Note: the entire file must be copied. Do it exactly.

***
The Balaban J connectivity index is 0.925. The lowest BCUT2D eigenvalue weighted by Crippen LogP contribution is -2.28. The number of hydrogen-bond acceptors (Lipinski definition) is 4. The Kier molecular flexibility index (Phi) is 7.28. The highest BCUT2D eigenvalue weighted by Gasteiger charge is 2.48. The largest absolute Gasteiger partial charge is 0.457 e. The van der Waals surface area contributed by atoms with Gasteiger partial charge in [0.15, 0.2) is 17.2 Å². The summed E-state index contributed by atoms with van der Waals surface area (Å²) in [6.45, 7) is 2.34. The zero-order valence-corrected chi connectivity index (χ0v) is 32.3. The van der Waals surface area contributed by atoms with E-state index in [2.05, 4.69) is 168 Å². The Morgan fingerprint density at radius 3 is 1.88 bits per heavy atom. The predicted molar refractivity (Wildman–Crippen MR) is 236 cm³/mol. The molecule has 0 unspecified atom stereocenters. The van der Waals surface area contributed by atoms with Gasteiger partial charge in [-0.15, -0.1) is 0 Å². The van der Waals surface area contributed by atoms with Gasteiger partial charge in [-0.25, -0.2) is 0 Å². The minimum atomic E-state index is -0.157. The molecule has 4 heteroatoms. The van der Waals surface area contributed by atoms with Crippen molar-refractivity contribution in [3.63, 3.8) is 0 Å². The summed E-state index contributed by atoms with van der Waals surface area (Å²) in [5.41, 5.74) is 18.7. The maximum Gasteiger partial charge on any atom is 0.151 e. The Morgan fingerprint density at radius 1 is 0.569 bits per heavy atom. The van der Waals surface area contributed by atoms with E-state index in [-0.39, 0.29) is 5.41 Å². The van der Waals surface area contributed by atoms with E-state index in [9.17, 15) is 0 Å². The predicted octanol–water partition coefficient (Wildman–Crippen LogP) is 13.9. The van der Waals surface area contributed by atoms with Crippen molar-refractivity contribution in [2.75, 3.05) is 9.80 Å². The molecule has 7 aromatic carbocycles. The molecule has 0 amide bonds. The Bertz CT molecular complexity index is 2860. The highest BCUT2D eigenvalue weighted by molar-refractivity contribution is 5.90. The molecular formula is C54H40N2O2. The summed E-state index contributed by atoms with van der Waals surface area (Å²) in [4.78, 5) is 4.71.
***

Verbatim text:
The Balaban J connectivity index is 0.925. The lowest BCUT2D eigenvalue weighted by Crippen LogP contribution is -2.28. The number of hydrogen-bond acceptors (Lipinski definition) is 4. The Kier molecular flexibility index (Phi) is 7.28. The highest BCUT2D eigenvalue weighted by Gasteiger charge is 2.48. The largest absolute Gasteiger partial charge is 0.457 e. The van der Waals surface area contributed by atoms with Gasteiger partial charge in [0.15, 0.2) is 17.2 Å². The summed E-state index contributed by atoms with van der Waals surface area (Å²) in [6.45, 7) is 2.34. The zero-order valence-corrected chi connectivity index (χ0v) is 32.3. The van der Waals surface area contributed by atoms with E-state index in [2.05, 4.69) is 168 Å². The Morgan fingerprint density at radius 3 is 1.88 bits per heavy atom. The predicted molar refractivity (Wildman–Crippen MR) is 236 cm³/mol. The molecule has 0 unspecified atom stereocenters. The van der Waals surface area contributed by atoms with Gasteiger partial charge in [-0.15, -0.1) is 0 Å². The van der Waals surface area contributed by atoms with Gasteiger partial charge in [-0.25, -0.2) is 0 Å². The minimum atomic E-state index is -0.157. The molecule has 4 heteroatoms. The van der Waals surface area contributed by atoms with Crippen molar-refractivity contribution in [3.63, 3.8) is 0 Å². The summed E-state index contributed by atoms with van der Waals surface area (Å²) in [5.41, 5.74) is 18.7. The maximum Gasteiger partial charge on any atom is 0.151 e. The Morgan fingerprint density at radius 1 is 0.569 bits per heavy atom. The van der Waals surface area contributed by atoms with E-state index in [-0.39, 0.29) is 5.41 Å². The van der Waals surface area contributed by atoms with E-state index in [9.17, 15) is 0 Å². The predicted octanol–water partition coefficient (Wildman–Crippen LogP) is 13.9. The van der Waals surface area contributed by atoms with Crippen molar-refractivity contribution in [2.75, 3.05) is 9.80 Å². The molecule has 7 aromatic carbocycles. The molecule has 0 amide bonds. The Bertz CT molecular complexity index is 2860. The highest BCUT2D eigenvalue weighted by molar-refractivity contribution is 5.90. The molecular formula is C54H40N2O2. The summed E-state index contributed by atoms with van der Waals surface area (Å²) in [4.78, 5) is 4.71.